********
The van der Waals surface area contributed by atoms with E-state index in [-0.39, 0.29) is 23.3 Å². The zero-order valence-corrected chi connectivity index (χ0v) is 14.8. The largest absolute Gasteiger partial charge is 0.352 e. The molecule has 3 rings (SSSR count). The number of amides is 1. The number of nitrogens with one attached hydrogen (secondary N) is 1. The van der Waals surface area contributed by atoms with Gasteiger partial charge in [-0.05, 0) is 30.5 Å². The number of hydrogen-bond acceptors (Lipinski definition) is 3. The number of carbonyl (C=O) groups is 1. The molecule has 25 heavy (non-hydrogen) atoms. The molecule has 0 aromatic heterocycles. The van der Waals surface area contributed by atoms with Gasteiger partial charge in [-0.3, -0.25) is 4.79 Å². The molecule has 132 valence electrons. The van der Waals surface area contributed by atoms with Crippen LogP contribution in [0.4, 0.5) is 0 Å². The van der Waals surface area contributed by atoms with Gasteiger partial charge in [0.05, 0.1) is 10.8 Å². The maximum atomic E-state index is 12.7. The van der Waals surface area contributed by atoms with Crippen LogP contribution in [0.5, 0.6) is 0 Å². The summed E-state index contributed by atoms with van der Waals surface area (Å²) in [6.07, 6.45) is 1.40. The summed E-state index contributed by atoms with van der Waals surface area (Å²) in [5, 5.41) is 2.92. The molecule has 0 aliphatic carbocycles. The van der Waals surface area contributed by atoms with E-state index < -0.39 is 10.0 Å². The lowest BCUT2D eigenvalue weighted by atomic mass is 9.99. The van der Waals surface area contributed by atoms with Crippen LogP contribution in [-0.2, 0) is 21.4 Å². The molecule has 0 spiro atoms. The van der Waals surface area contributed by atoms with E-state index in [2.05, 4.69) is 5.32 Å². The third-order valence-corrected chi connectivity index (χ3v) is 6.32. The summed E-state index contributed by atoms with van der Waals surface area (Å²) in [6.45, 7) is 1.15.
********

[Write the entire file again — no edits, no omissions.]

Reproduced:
The van der Waals surface area contributed by atoms with E-state index in [-0.39, 0.29) is 23.3 Å². The zero-order valence-corrected chi connectivity index (χ0v) is 14.8. The largest absolute Gasteiger partial charge is 0.352 e. The molecule has 3 rings (SSSR count). The number of amides is 1. The number of nitrogens with one attached hydrogen (secondary N) is 1. The van der Waals surface area contributed by atoms with Gasteiger partial charge in [-0.05, 0) is 30.5 Å². The number of hydrogen-bond acceptors (Lipinski definition) is 3. The number of carbonyl (C=O) groups is 1. The molecule has 25 heavy (non-hydrogen) atoms. The molecule has 0 aromatic heterocycles. The van der Waals surface area contributed by atoms with Gasteiger partial charge in [-0.3, -0.25) is 4.79 Å². The molecule has 132 valence electrons. The van der Waals surface area contributed by atoms with Crippen LogP contribution in [0.4, 0.5) is 0 Å². The van der Waals surface area contributed by atoms with Gasteiger partial charge in [0.05, 0.1) is 10.8 Å². The maximum atomic E-state index is 12.7. The van der Waals surface area contributed by atoms with Crippen LogP contribution in [0.5, 0.6) is 0 Å². The summed E-state index contributed by atoms with van der Waals surface area (Å²) in [6.07, 6.45) is 1.40. The summed E-state index contributed by atoms with van der Waals surface area (Å²) in [5, 5.41) is 2.92. The molecule has 0 aliphatic carbocycles. The van der Waals surface area contributed by atoms with E-state index < -0.39 is 10.0 Å². The lowest BCUT2D eigenvalue weighted by atomic mass is 9.99. The van der Waals surface area contributed by atoms with Crippen LogP contribution in [-0.2, 0) is 21.4 Å². The molecule has 0 spiro atoms. The van der Waals surface area contributed by atoms with E-state index in [2.05, 4.69) is 5.32 Å². The third-order valence-corrected chi connectivity index (χ3v) is 6.32. The summed E-state index contributed by atoms with van der Waals surface area (Å²) in [6.45, 7) is 1.15.